Rapid Evolution of Simple Microbial Communities in the Laboratory
Classical models predict that asexual populations evolve in simple unstructured environments by clonal replacement, yet laboratory evolutionary studies have uncovered persistent polymorphism, driven either by frequency-dependent selection or mutualistic interactions. We have studied the evolution of microbes in simple unstructured environments as a way to illuminate the evolution of biodiversity. We sought to understand how complexity arises in an Escherichia coli population founded by a single clone and propagated under glucose limitation for >770 generations. When coevolved clones are cultured separately, their transcriptional profiles differ from their common ancestor in ways that are consistent with our understanding of how E. coli adapts to glucose limitation. A majority of the 180 differentially expressed genes shared between coevolved clones is controlled by the global regulators RpoS, Crp, and CpxR. Clone-specific expression differences include upregulation of genes whose products scavenge overflow metabolites such as acetate, enabling cross-feeding. Unexpectedly, we find that when coevolved clones are cultured together, the community expression profile more closely resembles that of minority clones cultured in isolation rather than that of the majority clone cultured in isolation. We attribute this to habitat modification and regulatory feedback arising from consumption of overflow metabolites by niche specialists. Targeted and whole-genome sequencing reveal acs, glpR, and rpoS mutations in the founder that likely predispose evolution of niche specialists. Several mutations bringing about specialization are compensatory rather than gain-of-function. Biocomplexity can therefore arise on a single limiting resource if consumption of that resource results in the creation of others that are differentially accessible to adaptive mutants. These observations highlight the interplay of founder genotype, biotic environment, regulatory mutations, and compensatory changes in the adaptive evolution of asexual species and somatic cells.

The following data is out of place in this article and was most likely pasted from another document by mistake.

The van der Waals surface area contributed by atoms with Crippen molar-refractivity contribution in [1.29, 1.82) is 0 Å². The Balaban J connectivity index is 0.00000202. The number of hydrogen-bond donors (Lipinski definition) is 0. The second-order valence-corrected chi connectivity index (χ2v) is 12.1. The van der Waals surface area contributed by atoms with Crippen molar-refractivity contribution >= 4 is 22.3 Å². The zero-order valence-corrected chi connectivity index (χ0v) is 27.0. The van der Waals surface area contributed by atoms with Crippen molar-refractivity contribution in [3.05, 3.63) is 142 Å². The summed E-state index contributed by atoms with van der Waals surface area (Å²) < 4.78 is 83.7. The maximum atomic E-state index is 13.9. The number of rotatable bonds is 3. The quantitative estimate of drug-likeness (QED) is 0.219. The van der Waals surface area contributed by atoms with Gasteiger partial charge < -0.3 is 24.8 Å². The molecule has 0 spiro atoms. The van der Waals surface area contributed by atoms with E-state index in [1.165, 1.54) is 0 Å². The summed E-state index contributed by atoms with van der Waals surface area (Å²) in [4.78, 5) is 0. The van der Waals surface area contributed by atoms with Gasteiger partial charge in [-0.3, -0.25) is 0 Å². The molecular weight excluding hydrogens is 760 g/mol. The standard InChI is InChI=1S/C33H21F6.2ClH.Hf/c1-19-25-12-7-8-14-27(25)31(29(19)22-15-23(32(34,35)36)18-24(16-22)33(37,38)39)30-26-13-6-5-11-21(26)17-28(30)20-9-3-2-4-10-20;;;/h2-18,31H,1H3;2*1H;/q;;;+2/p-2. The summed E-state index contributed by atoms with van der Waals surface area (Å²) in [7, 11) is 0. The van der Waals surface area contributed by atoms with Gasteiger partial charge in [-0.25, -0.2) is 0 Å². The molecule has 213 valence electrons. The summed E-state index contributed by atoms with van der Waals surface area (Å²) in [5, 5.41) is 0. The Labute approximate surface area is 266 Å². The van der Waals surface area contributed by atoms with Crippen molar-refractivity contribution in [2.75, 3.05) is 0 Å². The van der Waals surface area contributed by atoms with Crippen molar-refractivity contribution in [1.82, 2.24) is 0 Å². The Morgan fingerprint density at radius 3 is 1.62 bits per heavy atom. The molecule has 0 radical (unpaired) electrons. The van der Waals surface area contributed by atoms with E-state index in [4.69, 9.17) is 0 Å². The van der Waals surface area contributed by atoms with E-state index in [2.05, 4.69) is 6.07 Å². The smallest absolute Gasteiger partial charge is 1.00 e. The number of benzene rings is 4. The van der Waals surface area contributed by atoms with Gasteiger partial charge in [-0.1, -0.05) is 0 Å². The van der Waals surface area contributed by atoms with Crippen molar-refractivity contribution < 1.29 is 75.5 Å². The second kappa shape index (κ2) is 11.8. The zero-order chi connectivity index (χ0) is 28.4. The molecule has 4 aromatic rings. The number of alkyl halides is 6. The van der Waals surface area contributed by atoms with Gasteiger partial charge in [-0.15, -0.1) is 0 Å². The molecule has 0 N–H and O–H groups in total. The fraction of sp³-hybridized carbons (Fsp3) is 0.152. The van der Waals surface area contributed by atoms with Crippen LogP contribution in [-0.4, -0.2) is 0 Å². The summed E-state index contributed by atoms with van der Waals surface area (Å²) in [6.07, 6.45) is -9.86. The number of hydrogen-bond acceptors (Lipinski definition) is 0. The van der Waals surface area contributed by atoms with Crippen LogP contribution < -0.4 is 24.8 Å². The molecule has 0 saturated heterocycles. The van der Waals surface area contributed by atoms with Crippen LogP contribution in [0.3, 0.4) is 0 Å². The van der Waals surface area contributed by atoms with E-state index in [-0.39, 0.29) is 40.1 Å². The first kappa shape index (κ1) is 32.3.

The authors gratefully acknowledge fruitful discussions with Dan Kvitek, Evgueny Kroll, and Carla Boulianne-Larsen, and financial support from NIH-NHGRI (HG003328-01) and NASA (NNX07AJ28G) to GS and FR, respectively.
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